Used Guns And Safety: Cheaper Isn’t Always Better

There are a lot of deals to be had these days, both on new and used guns. Both options have their pros and cons, which we’ll take a look at here. Have you ever gotten a raw deal buying a used gun? Or worse, had a dangerous mechanical situation with a used gun?

Buying New Guns

Purchasing a new firearm definitely has some advantages.

First, you have the freedom to choose what caliber you want, the color, grip, accessories, size, barrel length, and other factors. Plus, some manufacturers include extras with their firearms, such as locking cases, spare magazines, cleaning kit, trigger lock, manual, and tools. One of the best aspects is you’ll get the manufacturer’s full warranty, which can be comforting. You’ll also have the reassurance that no one has abused or misused the gun.

Hellcat Pro pistol.
A new gun such as this Springfield Armory Hellcat Pro has a solid warranty by the manufacturer, which is reassuring. Plus, the buyer knows none of the internal parts have been altered. Photo: Jim Davis.

Another aspect is, as the original owner, you can track how many rounds have been through the gun.

Some cons of buying a new gun are the model you’re after may be in high demand and short supply. This frequently happens with the hot, new designs that everyone is clambering for. That new hotness often carries a higher price tag. However, I’ve found it’s often worth paying extra for the peace of mind knowing you’re getting a good, new, reliable gun.

Buying Used Guns

As with buying new, there are pros and cons to buying used guns.

A pro is you’ll save some of your hard-earned money. You can use that savings to buy extras such as ammo, holsters, or other accessories. You get more bang for your buck (no pun intended).

Marlin .30-30 used gun
Hunting rifles are often a fairly safe bet when buying used. It’s less common for people to alter their internals. This is a Marlin lever action .30-30.  Photo: Jim Davis.

Occasionally, you’ll luck out and maybe get some quality extras that someone else installed such as night sights or improved sights. On rifles, you might get a scope or other sight.

That’s pretty much where the advantages end, though, as far as I can tell. Mind you, I’ve bought or traded into dozens of excellent used guns over the decades. Hunting rifles typically have low round counts and inspection for abuse is easy. Consequently, you can find some wonderful deals.

Handguns can be a little different story, though. Some have very high round counts, which can mean worn parts and might equal danger. You might also get a pistol with polygonal rifling. If you shoot lead bullets through a polygonal rifle barrel, lead can build up. When fired, the pistol could experience overpressure. What does overpressure do? It could cause the gun to explode if it builds enough. A thorough barrel cleaning is in order for your “new” pistol since you don’t know what sort of rounds the owner(s) have put through the gun.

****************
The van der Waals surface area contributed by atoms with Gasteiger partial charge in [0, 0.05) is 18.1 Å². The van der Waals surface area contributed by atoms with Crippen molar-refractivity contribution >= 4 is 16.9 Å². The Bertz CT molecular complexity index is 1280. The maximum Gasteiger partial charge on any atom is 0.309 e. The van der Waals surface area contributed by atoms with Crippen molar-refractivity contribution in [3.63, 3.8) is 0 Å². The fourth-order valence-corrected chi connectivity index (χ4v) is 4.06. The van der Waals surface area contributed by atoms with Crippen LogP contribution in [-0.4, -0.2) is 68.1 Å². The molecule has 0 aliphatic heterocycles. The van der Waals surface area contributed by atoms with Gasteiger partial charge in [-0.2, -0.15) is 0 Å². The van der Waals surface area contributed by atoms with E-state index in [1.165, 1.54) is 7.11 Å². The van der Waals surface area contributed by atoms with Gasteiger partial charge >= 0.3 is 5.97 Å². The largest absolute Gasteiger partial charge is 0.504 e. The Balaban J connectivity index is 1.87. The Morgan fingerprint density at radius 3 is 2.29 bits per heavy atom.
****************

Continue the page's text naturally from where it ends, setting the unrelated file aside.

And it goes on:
One of the down sides is prior owners may have “improved” the gun by adding aftermarket internal parts. Sometimes this can be an okay thing; while other times, it’s a tragedy. Not all aftermarket parts are quality; in fact, many will render the firearm unreliable. Worse still, you don’t know if the parts were professionally and correctly installed.

Glock 43 used guns
This Glock 43, purchased used by the author, caused a lot of issues because of aftermarket parts. It took a few weeks, too much money, and a lot of running around to get the pistol mostly back to factory specs. The author will never make that mistake again. Photo: Jim Davis.

I bought a Glock 43 not long ago infested with aftermarket parts. I figured I could find a factory armorer to replace these questionable parts easily enough. So began my quest. First, I had to track down all the parts I needed to restore the pistol to its original form. In that process, I learned the manufacturer won’t just ship out parts to any old person, but would only ship them to a factory-trained armorer. So, I couldn’t even buy the parts that I needed. To complicate matters, it wasn’t as easy to find a factory armorer as I thought it would be.

Aftermarket gun parts.
These are some of the aftermarket parts that infested the Glock 43. Even with quality parts, it’s hard to know if they were installed correctly. Photo: Jim Davis.

I found a gun shop who would do the work for me, and they told me that their gunsmith was a factory armorer. Except he wasn’t, which I didn’t discover for quite some time. Long story short, I invested additional money into this used pistol, which made it not a very economical buy. In the end, they failed to replace all the aftermarket junk with factory parts; so I was still partially on square one after plunking down a sum of money. All in all, it was a nightmare and I wish I never bought the pistol. It was, however, a valuable lesson for me (never buy a used pistol with aftermarket parts).

Let’s say you save $100 dollars on a used gun. Then, you find a part or two needing replacement and have to hire a gunsmith. Your “savings” just went bye-bye and, in fact, you’ll dump enough money into the gun that you might have just been better off buying a new gun from the beginning.